As Cecil Gaines serves eight presidents during his tenure as a butler at the White House, the civil rights movement, Vietnam, and other major events affect this man's life, family, and American society.
When her husband is sentenced to eight years in prison, Ruby drops out of medical school in order to focus on her husband's well-being while he's incarcerated - leading her on a journey of self-discovery in the process.
U.S. Olympic wrestling champions and brothers Mark Schultz and Dave Schultz join "Team Foxcatcher", led by eccentric multi-millionaire John du Pont, as they train for the 1988 Olympic Games in Seoul, South Korea, but John's self-destructive behavior threatens to consume them all.
As the American Civil War continues to rage, America's president struggles with continuing carnage on the battlefield as he fights with many inside his own cabinet on the decision to emancipate the slaves.
The unforgettable true story chronicles the tumultuous three-month period in 1965, when Dr. Martin Luther King, Jr. led a dangerous campaign to secure equal voting rights in the face of violent opposition. The epic march from Selma to Montgomery culminated in President Johnson signing the Voting Rights Act of 1965, one of the most significant victories for the civil rights movement. Director Ava DuVernay's "Selma" tells the story of how the revered leader and visionary Dr. Martin Luther King, Jr and his brothers and sisters in the movement prompted change that forever altered history.Written by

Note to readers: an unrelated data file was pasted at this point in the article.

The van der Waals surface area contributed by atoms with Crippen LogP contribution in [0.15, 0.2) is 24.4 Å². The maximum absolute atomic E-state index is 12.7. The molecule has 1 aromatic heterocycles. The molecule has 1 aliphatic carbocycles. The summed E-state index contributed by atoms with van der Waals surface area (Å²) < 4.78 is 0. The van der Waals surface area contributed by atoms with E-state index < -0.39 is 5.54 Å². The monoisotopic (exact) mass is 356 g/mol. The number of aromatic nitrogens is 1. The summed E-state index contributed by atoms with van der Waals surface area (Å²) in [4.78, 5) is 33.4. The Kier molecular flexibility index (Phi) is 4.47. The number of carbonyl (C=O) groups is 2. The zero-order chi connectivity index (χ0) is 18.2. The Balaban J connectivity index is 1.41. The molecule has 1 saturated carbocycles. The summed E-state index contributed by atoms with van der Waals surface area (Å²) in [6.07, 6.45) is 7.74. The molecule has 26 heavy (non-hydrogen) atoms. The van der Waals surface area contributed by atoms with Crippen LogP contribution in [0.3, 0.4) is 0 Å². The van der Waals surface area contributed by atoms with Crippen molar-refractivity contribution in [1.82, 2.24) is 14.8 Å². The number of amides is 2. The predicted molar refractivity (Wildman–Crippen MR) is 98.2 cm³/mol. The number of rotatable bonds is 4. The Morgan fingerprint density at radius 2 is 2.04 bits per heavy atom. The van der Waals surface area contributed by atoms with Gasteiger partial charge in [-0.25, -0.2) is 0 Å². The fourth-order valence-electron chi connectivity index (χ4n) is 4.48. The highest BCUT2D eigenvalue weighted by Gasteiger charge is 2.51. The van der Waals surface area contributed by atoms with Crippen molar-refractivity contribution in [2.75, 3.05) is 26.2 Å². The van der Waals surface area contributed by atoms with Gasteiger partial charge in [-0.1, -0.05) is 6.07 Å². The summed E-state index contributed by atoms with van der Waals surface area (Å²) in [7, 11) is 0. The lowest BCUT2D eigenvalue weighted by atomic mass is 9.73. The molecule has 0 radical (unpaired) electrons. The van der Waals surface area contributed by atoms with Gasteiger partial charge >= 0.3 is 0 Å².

Miss W J Mcdermott
Martin Luther King Jr.:
Boycotting the buses in Montgomery. Segregation in Birmingham. Now? Voting in Selma. One struggle ends just to go right to the next and the next. If you think of in that way, it's hard robe, but I don't think of it that way. I think of these efforts is one effort and that effort is for our life. A life as a community, a life as a nation. For our lives we can do this. We must do this, we see children become victims of one of the most vicious crimes ever perpetrated against humanity within the ...
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Selma is a movie-of-the-week that didn't have to be. That an African-American woman, Ava DuVernay, directed this story is surely praiseworthy and a long time coming, but one wishes she'd realized the picture with more subtle strokes. Yes, there are a handful of beautifully poignant moments, some unspoken, but those are nearly neutralized by scenes where the dialog is so stilted with the weight of self-importance that ordinary folks sound like they're making speeches during private conversations.
Visually, the desaturated sepia look of the picture confuses. Are we watching a historical document, or are we present in the moment of 1965 with its arguably more vibrant palette? Superimposed FBI logbook entries (as scene headers) cheapen the movie and bring to mind 1970s televised crime drama. In these and other production decisions, DuVernay undermines her own noble effort.
Nevertheless, the story does move, and the inevitable violence that pushes forward the Voting Rights Act is brutal and affecting. The film's best moments come from Henry G. Sanders as Cager Lee, and between David Oyelowo and Tom Wilkinson as MLK and LBJ.
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